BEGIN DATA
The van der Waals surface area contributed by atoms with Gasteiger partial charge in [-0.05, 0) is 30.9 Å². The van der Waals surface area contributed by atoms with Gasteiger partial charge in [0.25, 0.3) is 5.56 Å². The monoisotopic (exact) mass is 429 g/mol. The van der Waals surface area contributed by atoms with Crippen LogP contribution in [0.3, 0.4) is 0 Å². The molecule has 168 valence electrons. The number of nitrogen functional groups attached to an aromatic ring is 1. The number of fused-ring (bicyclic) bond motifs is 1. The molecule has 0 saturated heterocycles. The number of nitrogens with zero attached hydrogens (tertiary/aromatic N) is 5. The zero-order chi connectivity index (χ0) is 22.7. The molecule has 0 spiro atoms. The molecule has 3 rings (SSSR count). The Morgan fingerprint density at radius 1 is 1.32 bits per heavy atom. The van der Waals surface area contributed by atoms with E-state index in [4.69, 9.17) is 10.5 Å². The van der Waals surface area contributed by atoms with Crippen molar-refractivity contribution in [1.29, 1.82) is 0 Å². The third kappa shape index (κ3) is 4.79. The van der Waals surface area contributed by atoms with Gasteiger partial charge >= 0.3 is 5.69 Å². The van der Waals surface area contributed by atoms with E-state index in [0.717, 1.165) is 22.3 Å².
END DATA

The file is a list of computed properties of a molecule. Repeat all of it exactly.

The van der Waals surface area contributed by atoms with Gasteiger partial charge in [-0.05, 0) is 30.9 Å². The van der Waals surface area contributed by atoms with Gasteiger partial charge in [0.25, 0.3) is 5.56 Å². The monoisotopic (exact) mass is 429 g/mol. The van der Waals surface area contributed by atoms with Crippen LogP contribution in [0.3, 0.4) is 0 Å². The molecule has 168 valence electrons. The number of nitrogen functional groups attached to an aromatic ring is 1. The number of fused-ring (bicyclic) bond motifs is 1. The molecule has 0 saturated heterocycles. The number of nitrogens with zero attached hydrogens (tertiary/aromatic N) is 5. The zero-order chi connectivity index (χ0) is 22.7. The molecule has 0 spiro atoms. The molecule has 3 rings (SSSR count). The Morgan fingerprint density at radius 1 is 1.32 bits per heavy atom. The van der Waals surface area contributed by atoms with E-state index in [4.69, 9.17) is 10.5 Å². The van der Waals surface area contributed by atoms with Crippen molar-refractivity contribution in [1.29, 1.82) is 0 Å². The third kappa shape index (κ3) is 4.79. The van der Waals surface area contributed by atoms with Gasteiger partial charge >= 0.3 is 5.69 Å². The van der Waals surface area contributed by atoms with E-state index in [0.717, 1.165) is 22.3 Å².